Even if all the seven lakes that supply water to the city have enough stock, the residents of Thakur Complex and nearby areas in Kandivali perpetually face acute water shortages. However, the problem has become more acute in the last three months. Some housing societies have to regularly buy water from tankers, which turns out to be an extremely expensive proposition.
With the water tanker association on strike since Monday, the problem is biting household budgets as people dependent on tankers across the city are forced to buy bottled water.
The BMC, however, said there would be no water woes. The lakes still have 25 per cent stock, ensuring that they get an unaffected supply till the monsoon begins.
However, several societies of Thakur Complex, Asha Nagar, are receiving only 50 per cent of their normal supply. “We hardly get any water, and hence are forced to buy it for Rs 10,000,” said Avinash Bhuta, a resident of Videocon Tower.
Agitated over the problem, a group of 20-30 residents questioned the officials of R-South ward, Kandivali. They said that the officials assured them of a solution but the issue remains unresolved to date. The officials told the residents that the low water level in the Borivali reservoir and leakage in supply lines from Bhandup were some of the reasons for the shortage in the area.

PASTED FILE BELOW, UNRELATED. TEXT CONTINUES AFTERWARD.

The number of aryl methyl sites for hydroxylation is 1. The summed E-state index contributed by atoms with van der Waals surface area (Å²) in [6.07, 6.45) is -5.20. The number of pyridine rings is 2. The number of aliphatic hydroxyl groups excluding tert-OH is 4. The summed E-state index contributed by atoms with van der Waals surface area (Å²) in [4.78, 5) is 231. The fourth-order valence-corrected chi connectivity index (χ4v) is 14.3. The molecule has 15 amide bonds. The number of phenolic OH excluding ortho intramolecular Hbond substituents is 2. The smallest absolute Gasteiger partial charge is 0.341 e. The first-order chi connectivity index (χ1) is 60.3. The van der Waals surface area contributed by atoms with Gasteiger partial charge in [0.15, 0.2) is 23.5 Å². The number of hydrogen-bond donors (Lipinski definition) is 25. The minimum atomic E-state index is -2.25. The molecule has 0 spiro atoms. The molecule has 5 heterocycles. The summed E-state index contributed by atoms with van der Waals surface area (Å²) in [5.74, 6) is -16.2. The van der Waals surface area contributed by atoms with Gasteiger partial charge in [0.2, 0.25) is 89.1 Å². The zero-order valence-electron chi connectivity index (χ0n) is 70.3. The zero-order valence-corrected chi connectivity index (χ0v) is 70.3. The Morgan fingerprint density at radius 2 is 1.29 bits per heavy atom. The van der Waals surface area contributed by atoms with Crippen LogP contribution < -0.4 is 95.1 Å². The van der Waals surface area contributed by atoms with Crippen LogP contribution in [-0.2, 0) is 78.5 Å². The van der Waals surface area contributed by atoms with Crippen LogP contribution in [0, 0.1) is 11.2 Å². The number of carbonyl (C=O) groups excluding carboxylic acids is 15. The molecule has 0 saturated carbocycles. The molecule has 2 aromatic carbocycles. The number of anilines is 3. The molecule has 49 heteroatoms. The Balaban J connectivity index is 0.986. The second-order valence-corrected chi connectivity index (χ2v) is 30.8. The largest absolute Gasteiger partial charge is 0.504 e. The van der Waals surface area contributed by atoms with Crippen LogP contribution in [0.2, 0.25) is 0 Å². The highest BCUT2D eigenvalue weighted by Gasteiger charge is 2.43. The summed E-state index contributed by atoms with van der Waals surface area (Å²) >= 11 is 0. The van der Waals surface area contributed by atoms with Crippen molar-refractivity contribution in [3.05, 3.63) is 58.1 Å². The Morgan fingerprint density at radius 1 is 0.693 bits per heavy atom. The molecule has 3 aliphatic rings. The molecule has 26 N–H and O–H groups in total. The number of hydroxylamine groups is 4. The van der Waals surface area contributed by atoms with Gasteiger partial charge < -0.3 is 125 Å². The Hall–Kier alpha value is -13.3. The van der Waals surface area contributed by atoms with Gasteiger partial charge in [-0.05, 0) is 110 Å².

“We urged the officials to divert water from Malad reservoir to Borivali reservoir and change the timings for Thakur Complex. However, the situation remains the same, affecting thousands of residents,” said Sanjay Jaiswal, the founder of the Thakur Complex Residents Association.
Assistant municipal commissioner, R-South, Sandhya Nandedkar said, “The level of water is not maintained in Borivali reservoir due to which some areas in Kandivali are facing a shortage. The hydraulic department of the BMC is trying to resolve the issue.”